Product performance: Innovations in products have not historically involved analytics. However, this is beginning to change. A variety of devices, from golf clubs to basketballs to health activity trackers, now come with the ability to capture and evaluate physical movements by their user or wearer. Some firms that produce these devices have realized that the ability to generate analytics—largely descriptive at the moment, but potentially more predictive over time—is an important selling point. But as the authors acknowledge, product innovation with analytics—or any other feature—is subject to rapid and widespread copying. Many activity-tracker vendors already offer similar types of analytics, for example.
Product system: Innovations of this type involve broad “ecosystems” of offerings. Analytics can be useful in these contexts after ecosystem players have determined how to integrate and share data. In the Internet of Things (IoT) domain, for example, there are plenty of opportunities to create an “analytics of things” from all the data that sensors create. The big challenge, however, is that no single company can create an IoT initiative on its own; it must collaborate with other firms.
Service: Service innovations can either involve analytics directly, or can be measured by analytics. For complex products that collect and transmit data (computers, network equipment, large and complex vehicles and equipment, jet engines, and so forth), service processes can increasingly be based on analytical calculations about how machines are performing, and when they are likely to need maintenance or servicing. For services involving humans, analytics can be used to create metrics of overall service levels or components of service (one company measures how often service people smile, for example). Analytics can also be used to understand how service improvements yield financial improvements; the “service-profit chain” is a good example.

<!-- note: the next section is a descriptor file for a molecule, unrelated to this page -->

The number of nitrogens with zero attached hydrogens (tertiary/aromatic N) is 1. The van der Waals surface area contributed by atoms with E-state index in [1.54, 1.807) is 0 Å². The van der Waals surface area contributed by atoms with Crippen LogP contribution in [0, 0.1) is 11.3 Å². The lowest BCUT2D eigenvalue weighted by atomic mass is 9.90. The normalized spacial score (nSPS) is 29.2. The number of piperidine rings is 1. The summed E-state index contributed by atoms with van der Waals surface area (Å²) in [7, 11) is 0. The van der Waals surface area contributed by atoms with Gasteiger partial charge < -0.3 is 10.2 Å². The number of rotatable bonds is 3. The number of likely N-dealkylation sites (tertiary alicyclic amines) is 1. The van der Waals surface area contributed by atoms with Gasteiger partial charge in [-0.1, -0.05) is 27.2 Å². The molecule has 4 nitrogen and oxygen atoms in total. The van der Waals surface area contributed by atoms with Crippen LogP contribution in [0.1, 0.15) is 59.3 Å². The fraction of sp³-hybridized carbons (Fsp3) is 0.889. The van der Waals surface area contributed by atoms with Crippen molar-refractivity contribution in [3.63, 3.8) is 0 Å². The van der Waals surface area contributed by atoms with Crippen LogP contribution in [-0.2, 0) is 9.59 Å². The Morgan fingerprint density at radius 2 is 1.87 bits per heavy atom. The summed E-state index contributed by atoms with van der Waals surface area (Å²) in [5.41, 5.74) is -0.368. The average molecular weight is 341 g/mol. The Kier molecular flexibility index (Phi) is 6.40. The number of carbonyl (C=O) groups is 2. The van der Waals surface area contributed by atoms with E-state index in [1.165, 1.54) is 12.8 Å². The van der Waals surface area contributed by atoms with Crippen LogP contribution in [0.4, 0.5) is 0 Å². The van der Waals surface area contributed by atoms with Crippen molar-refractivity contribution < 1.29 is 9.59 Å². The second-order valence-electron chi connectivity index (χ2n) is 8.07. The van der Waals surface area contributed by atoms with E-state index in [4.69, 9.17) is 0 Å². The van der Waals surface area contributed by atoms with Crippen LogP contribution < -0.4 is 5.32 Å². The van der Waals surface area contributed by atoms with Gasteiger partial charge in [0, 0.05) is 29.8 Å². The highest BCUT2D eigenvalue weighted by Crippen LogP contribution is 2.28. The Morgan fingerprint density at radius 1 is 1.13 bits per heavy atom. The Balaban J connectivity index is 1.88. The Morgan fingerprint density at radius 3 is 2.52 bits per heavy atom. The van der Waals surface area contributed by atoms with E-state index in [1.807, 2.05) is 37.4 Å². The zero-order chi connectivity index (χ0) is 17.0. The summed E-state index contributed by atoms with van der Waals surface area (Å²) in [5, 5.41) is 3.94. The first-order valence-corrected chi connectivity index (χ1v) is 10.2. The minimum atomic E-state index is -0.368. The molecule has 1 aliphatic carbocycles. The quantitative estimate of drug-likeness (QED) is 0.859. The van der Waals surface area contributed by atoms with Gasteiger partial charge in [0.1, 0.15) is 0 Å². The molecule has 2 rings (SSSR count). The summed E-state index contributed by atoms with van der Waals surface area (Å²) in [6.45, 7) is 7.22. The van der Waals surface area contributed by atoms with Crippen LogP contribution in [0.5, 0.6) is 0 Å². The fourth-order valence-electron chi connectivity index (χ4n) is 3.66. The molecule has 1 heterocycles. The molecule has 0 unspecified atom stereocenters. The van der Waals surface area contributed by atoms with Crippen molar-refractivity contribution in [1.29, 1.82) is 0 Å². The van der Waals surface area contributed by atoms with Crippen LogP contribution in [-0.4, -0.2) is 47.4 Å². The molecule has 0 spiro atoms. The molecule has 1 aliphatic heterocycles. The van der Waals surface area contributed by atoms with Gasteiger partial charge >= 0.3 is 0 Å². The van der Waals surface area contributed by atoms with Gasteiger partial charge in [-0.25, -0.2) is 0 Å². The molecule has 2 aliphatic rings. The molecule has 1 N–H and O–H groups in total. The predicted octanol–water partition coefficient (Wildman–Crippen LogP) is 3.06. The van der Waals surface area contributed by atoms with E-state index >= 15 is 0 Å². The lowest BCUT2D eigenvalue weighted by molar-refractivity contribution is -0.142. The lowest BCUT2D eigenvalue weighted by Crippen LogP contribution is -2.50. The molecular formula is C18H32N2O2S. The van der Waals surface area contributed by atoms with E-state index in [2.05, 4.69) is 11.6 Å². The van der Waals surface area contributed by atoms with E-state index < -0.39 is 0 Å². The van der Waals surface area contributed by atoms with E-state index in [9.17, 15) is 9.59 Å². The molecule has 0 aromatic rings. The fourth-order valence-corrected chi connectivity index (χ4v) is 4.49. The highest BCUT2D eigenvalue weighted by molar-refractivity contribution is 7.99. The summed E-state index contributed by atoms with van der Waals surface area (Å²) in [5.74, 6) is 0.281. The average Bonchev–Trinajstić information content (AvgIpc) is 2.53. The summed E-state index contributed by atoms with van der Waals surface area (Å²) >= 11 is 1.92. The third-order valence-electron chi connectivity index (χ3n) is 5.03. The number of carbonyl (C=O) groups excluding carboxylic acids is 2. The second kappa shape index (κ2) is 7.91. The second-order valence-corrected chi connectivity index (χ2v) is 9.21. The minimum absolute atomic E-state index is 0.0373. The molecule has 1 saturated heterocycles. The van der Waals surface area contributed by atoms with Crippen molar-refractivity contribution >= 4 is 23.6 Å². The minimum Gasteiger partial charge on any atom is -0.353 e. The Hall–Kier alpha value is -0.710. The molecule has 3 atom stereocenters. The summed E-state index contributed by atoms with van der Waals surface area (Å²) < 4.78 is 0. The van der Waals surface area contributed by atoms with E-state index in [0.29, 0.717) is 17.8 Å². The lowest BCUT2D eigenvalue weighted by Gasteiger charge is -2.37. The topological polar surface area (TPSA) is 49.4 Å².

Channel: Channel innovations involve new approaches to delivering offerings to customers. The key role for analytics here is not to provide a new channel, but to let organizations know how well a new (or old) channel is working. Some channels, such as online, are much better sources of data than others. But today, the enormous challenge for many organizations is to understand customer relationships across all channels and touch points. Even identifying the same customer across channels is often a problem, although analytics can make it much easier.
Brand: This type of innovation involves new approaches to how a company represents its offerings and its general reputation and perception. Analytics may not be terribly useful in creating brand innovations, but they are crucial to knowing how a brand innovation is working. Metrics of brand value, which are somewhat subjective, indicate the overall effectiveness of a brand. Social media analytics can help to assess what people are saying about a brand.
Customer engagement: Innovations in engagement involve approaches to fostering compelling interactions with customers. Doblin says that it requires “understanding customers’ deep-seated aspirations,” and analytics are useful for that—particularly for understanding those aspirations that are revealed by actual behavior. Engagement with online sites and digital environments is particularly easy to measure—and improve, through approaches like A/B testing—with analytics. With analytics, you can know exactly what your customers are looking at, clicking on, and (of course) buying.
I wasn’t sure when I started, but as you have probably counted, I am now quite convinced that all 10 types of innovation can be driven, supported, or measured with analytics. If you’re not using analytics for all 10 types, you may not be optimizing your analytical capabilities.